What would the holidays be without a sumptuous family feast? But, as you prepare that large meal, you should take precautions to prevent food borne illness. The Lake County Health Department/Community Health Center offers the following food safety tips to help ensure your holiday meals are prepared in a safe manner.
The meal should be planned days in advance, especially if you need to thaw large quantities of frozen food. The safest way to thaw frozen food is in a refrigerator at 41° F or below. Be aware though, that if you are thawing something large (say a 20-pound turkey) you must allow enough time for it to thaw completely. It takes approximately 24 hours for each five pounds of frozen food to thaw in a refrigerator, so a 20-pound turkey will take three to four days to completely thaw. Never thaw your food at room temperature. The outside of the food will be warm while the inside is still frozen, allowing potentially disease-causing bacteria to grow. After thawing, the turkey may be cleaned and trimmed, and the stuffing may be prepared.
It’s a good idea to cook the stuffing separate from the turkey. Stuffing placed inside a turkey during cooking may not reach the required 165° F and could cause an illness.
Poultry and stuffed foods should be cooked so that they reach an internal temperature of at least 165° F; cook meat and fish to at least 145° F; cook pork, ground meats and ground fish to at least 155° F. If you are cooking a beef roast and like it rare, it should be cooked to at least 130° for 121 minutes. A very important, and inexpensive piece of equipment that every kitchen should have is a metal stem thermometer, which is available at any grocery store. How else will you know if your food is cooked to the proper temperature if you don’t use a thermometer? Don’t rely on guessing.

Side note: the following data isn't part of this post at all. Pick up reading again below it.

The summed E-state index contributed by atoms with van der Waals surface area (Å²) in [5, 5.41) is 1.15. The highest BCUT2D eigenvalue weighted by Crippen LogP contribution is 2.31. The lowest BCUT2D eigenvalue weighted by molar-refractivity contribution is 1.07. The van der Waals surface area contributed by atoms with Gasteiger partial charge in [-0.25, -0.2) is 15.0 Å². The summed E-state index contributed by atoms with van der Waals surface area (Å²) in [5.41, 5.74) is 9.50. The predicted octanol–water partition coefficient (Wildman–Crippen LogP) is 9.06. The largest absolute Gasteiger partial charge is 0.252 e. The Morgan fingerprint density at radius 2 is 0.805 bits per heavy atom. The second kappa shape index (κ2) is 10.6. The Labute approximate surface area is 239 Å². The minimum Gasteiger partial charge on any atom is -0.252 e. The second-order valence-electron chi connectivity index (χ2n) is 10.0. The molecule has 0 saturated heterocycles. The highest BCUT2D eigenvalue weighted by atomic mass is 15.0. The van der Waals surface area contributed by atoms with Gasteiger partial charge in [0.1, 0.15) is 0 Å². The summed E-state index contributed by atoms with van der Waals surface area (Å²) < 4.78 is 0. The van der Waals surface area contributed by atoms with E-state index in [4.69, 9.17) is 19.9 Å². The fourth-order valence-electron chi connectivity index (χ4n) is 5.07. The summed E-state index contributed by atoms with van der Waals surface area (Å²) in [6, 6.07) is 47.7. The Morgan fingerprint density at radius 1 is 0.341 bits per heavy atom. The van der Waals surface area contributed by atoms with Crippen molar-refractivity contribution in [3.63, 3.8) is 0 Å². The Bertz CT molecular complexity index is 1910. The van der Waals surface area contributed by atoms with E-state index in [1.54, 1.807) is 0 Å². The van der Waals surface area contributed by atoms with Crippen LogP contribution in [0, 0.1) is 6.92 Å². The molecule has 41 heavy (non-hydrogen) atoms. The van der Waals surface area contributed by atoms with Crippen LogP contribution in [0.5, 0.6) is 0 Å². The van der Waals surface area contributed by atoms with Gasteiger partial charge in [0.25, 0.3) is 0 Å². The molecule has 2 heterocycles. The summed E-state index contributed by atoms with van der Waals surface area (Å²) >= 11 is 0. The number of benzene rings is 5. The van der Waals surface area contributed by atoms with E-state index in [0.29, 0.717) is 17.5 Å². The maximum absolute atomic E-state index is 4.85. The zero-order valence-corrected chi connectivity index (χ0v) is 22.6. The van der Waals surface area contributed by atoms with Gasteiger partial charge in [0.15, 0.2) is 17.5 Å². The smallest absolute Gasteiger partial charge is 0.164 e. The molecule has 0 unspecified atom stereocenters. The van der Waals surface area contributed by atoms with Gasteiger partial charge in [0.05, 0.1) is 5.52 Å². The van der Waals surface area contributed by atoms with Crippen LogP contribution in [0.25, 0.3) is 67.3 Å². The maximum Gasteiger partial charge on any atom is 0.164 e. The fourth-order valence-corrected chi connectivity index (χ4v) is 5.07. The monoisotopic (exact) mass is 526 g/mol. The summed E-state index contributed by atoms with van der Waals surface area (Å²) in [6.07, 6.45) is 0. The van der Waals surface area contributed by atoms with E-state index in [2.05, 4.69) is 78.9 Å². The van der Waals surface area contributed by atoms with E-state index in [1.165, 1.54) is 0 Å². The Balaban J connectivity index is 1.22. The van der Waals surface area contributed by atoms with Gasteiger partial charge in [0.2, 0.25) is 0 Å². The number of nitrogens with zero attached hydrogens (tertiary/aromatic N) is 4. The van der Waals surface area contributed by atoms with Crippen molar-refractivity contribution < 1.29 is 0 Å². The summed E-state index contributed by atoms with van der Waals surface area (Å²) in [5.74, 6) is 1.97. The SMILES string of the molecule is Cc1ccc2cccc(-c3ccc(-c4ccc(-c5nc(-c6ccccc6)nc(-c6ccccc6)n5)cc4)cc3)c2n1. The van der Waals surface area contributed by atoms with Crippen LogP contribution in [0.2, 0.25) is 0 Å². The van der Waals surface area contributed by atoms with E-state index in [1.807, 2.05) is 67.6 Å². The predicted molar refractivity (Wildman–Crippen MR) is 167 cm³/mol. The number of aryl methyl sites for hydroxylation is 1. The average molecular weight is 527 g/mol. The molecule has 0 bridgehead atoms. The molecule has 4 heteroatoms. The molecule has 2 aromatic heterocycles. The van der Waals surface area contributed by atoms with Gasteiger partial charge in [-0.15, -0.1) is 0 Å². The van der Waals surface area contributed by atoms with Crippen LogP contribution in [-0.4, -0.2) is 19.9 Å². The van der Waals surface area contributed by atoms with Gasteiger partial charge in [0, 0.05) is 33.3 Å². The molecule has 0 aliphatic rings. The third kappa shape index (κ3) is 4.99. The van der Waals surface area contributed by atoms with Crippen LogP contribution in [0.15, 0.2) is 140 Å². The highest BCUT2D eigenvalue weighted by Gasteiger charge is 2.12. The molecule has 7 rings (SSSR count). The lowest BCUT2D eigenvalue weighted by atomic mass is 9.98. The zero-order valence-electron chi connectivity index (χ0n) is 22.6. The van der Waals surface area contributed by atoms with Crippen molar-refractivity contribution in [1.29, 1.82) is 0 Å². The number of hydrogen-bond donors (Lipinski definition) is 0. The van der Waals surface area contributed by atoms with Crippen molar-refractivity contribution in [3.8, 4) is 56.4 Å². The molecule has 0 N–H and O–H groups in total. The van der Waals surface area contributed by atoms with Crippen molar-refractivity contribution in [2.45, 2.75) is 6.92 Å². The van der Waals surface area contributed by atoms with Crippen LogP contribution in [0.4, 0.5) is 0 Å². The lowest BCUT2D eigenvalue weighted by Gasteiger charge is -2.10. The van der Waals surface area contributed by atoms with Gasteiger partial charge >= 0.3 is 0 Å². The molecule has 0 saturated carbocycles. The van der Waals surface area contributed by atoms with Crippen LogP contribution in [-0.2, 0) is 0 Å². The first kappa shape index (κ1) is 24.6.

When preparing a holiday feast, or any meal, you should remember to frequently wash your hands during food preparation. Always wash your hands after using the restroom, when switching between working with raw food (such as poultry) and working with ready-to-eat food (such as vegetables or cooked foods), after touching parts of your body, after handling soiled equipment or utensils, and after coughing, sneezing, eating, drinking or smoking. Hands should be washed for about 20 seconds (about the amount of time it takes to sing “Happy Birthday” twice) with soap and warm water by vigorously rubbing the hands together.
You should also take precautions to avoid cross-contamination. Cross contamination is the transfer of harmful microorganisms (germs) from one food to another. Contaminated hands, utensils or equipment can transfer microorganisms. Examples of cross-contamination are handling raw poultry or meats, and then handling some other food with juice from the meat or poultry still on your hands, or cutting raw poultry with a knife, then using that knife to cut vegetables without first washing the knife. That’s why it is important to frequently wash hands, counters and cooking utensils as a meal is prepared.
Once the meal is over, cool down leftovers to 41° F or below within six hours. The best way to do this is to place the leftover food in shallow pans (no thicker than three inches) before placing it in the refrigerator or freezer. Also, slice large cuts of meat and de-bone poultry before cooling or freezing. Avoid leaving leftovers out at room temperature once the meal is over.
Food borne illnesses can be serious enough to require hospitalization and may even be fatal. Regardless of the size of the meal being prepared, safe food handling principles and practices should always be applied to assure that you offer great meals and prevent food-related illnesses.